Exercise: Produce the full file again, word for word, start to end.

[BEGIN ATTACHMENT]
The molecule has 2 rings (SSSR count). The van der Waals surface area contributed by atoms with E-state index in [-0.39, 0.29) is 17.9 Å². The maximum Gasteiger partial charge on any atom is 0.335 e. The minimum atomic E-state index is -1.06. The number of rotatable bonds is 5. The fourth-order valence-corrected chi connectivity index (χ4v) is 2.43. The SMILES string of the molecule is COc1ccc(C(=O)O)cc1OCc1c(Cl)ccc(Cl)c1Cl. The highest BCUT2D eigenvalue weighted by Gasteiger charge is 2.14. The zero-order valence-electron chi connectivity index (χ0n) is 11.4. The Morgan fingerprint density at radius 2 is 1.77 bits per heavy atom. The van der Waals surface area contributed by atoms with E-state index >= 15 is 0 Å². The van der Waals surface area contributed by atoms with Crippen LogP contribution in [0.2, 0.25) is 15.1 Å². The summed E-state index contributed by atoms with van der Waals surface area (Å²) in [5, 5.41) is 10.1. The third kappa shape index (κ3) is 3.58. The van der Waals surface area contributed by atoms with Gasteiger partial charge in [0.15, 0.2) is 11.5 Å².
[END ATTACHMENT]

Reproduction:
The molecule has 2 rings (SSSR count). The van der Waals surface area contributed by atoms with E-state index in [-0.39, 0.29) is 17.9 Å². The maximum Gasteiger partial charge on any atom is 0.335 e. The minimum atomic E-state index is -1.06. The number of rotatable bonds is 5. The fourth-order valence-corrected chi connectivity index (χ4v) is 2.43. The SMILES string of the molecule is COc1ccc(C(=O)O)cc1OCc1c(Cl)ccc(Cl)c1Cl. The highest BCUT2D eigenvalue weighted by Gasteiger charge is 2.14. The zero-order valence-electron chi connectivity index (χ0n) is 11.4. The Morgan fingerprint density at radius 2 is 1.77 bits per heavy atom. The van der Waals surface area contributed by atoms with E-state index >= 15 is 0 Å². The van der Waals surface area contributed by atoms with Crippen LogP contribution in [0.2, 0.25) is 15.1 Å². The summed E-state index contributed by atoms with van der Waals surface area (Å²) in [5, 5.41) is 10.1. The third kappa shape index (κ3) is 3.58. The van der Waals surface area contributed by atoms with Gasteiger partial charge in [0.15, 0.2) is 11.5 Å².